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Located on Arnold Air Force Base between Nashville and Chattanooga in Tullahoma, Tennessee, Woods Reservoir is a fantastic place to fish. Its unique surroundings make it a great place to explore.
In 1951 President Truman dedicated the Arnold Engineering Development Center (AEDC). Named in honor of General "Hap" Arnold, "the Father of the Air Force," AEDC was created to promote and support all aspects of flight. In 1952 the United States Army Corps of Engineers built Elk Dam on the Elk River for the United States Air Force. The dam created Woods Reservoir to supply cooling water for AEDC and for drinking water and flood protection for the surrounding area.
Woods Reservoir has minimal shoreline development and only one marina. It is completely surrounded by Arnold Air Force Base. The base is 40,000 acres, 30,000 of which are Wildlife Management Area including the almost 4,000 acre Woods Reservoir. Both the wildlife area and the reservoir are managed by the Tennessee Wildlife Resources Agency (TWRA). The TWRA stocks the reservoir with walleye and has rated it one of the top three crappie lakes in the state based on per-acre production. There are also good populations of large and small mouth bass, muskie and catfish although the public is warned not to eat the catfish because of increased levels of PCB's.
Water levels on the lake are relatively stable with a winter drawdown of about three feet, and the water clarity is highest in the summer and fall. Because of its location, Woods Reservoir is a quiet place to canoe or kayak especially around Elder Island. There is duck hunting around the reservoir both with and without blinds, but some areas have been designated as waterfowl refuge.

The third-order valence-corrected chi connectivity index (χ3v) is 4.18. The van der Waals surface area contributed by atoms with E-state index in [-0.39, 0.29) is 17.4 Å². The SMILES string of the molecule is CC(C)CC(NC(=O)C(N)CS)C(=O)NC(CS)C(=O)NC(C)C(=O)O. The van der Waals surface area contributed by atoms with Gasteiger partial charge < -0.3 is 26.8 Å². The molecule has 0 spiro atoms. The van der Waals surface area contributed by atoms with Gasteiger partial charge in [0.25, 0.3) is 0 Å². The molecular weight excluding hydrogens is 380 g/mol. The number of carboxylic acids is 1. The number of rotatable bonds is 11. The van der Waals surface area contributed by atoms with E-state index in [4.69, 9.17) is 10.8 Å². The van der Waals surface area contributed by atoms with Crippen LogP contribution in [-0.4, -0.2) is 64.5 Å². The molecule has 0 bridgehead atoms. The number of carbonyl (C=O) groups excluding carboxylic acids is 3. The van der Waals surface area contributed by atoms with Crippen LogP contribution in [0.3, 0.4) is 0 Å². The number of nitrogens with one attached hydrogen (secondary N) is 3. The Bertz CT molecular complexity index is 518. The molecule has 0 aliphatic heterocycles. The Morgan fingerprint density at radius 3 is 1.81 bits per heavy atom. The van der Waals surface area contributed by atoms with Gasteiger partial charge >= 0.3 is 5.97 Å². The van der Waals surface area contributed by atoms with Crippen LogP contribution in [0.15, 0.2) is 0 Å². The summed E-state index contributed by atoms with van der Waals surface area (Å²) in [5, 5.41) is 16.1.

In addition to being home for Woods Reservoir, Arnold Air Force Base is also home to the AEDC and the University of Tennessee Space Institute. Today the AEDC is the largest and most advanced complex of flight simulation test facilities in the world. AEDC includes wind tunnels, space chambers, and ballistic ranges allowing engineers to simulate flight conditions from sea level to 1,000 miles in altitude and velocities exceeding Mach 2. The AEDC has been instrumental in every US space flight and provides support for NASA. Entry to the facility is restricted but with advanced notice, tours can be arranged for groups of between 15 to 35 people. The University of Tennessee Space Institute on a peninsula surrounded by Woods Reservoir, has post graduate study in aerospace engineering and benefits from its proximity to AEDC.
With its fascinating location, quiet water and fantastic fishing, Woods Reservoir is sure to become a favorite destination.
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